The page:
* I had marked for insertion M. Dubois' accounts of their Origin, Name, Creed, Sacraments, &c. &c., and shewn their inaccuracy in many respects. But, as this is not necessary to my purpose, and the Abbé is so ably confuted, on these and several other points, by the Author of a "Brief History of the Syrian Churches," given in

He says, 66 They have numberless Fasts during the year; they use candles, tapers, incense; and have many more external Ceremonies than the Catholics, in the exercise of their religious functions," &c. (pp. 59, 60.)

That there is much of superstition in their Religious Services, I admit ; and was pained to witness so close a resemblance in them to the Ceremonies of the Roman-Catholic Church but that they "have many more external Ceremonies than the Catholics," is true only of the Roma-Syrians, i.e. those who have embraced Popery altogether, or incorporated Popish Superstitions with the Forms of the Syrian Church. But of those Syrians who adhere to their ancient Ritual, it is not true. In the midst of their Service on Sabbath Morning, I witnessed what I never heard of in a Roman-Catholic Chapel, either in India or Europe, viz. the reading of the Lesson appointed for the Day, in the Vernacular Tongue.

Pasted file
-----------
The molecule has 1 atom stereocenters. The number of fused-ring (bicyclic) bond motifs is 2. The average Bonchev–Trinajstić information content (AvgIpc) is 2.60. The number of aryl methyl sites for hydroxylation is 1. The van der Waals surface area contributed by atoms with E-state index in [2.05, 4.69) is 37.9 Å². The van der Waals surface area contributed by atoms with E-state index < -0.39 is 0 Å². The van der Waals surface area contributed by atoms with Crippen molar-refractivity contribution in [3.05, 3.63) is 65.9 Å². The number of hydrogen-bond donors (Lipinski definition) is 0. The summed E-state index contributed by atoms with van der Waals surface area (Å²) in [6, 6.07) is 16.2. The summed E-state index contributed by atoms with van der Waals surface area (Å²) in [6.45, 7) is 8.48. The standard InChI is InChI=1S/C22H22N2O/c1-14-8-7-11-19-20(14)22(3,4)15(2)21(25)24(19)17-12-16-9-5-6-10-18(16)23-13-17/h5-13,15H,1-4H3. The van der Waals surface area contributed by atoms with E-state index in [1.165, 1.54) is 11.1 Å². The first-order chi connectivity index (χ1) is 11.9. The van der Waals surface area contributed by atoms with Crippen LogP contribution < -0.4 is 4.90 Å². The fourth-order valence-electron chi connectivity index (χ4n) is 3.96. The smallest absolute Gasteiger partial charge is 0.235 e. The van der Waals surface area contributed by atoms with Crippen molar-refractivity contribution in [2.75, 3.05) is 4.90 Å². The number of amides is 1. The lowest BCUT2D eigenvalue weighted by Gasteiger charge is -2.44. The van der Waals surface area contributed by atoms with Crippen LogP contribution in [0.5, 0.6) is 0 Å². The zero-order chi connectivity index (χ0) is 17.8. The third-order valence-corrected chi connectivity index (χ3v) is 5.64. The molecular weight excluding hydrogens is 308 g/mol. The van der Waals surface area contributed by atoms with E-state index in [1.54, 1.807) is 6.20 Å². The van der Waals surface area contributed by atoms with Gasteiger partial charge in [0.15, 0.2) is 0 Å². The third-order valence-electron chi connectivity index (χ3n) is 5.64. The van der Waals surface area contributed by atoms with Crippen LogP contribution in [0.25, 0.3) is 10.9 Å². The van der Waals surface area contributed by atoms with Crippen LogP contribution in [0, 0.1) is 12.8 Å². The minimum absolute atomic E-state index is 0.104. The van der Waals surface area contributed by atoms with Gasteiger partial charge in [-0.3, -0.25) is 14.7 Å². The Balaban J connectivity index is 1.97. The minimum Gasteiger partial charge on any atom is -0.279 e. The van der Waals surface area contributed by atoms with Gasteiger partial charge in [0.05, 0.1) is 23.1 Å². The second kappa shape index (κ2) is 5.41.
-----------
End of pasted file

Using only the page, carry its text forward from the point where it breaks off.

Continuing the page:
He says, that their Clergy "use the Syriac in their Liturgy and Religious Ceremonies:" (p. 60.) This, if intended as an objection, comes with a very ill grace from a

in the Appendix to the Seventeenth Report of the Church Missionary Society, I shall refer the Reader to that able and interesting article, for the information required on those subjects.

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Roman-Catholic Priest; who, in common with the rest of his order, uses the Latin "in the Liturgy and Religious Ceremonies" of his Church; a language equally unintelligible to the Laity in India, and to the majority even in Europe.

This objection is less formidable, in reference to the Syrians, than to the Roman-Catholics. For it is contrary to the laws of the Roman Church to pray in public in any other language; whereas the Syrian Metropolitan informed me, upon my putting the question to him, that they had no Canon which prohibited the translating of the whole of their Liturgy into the Vernacular Tongue, for the use of the Church; except, indeed, a few Prayers, which are addressed to the Virgin Mary.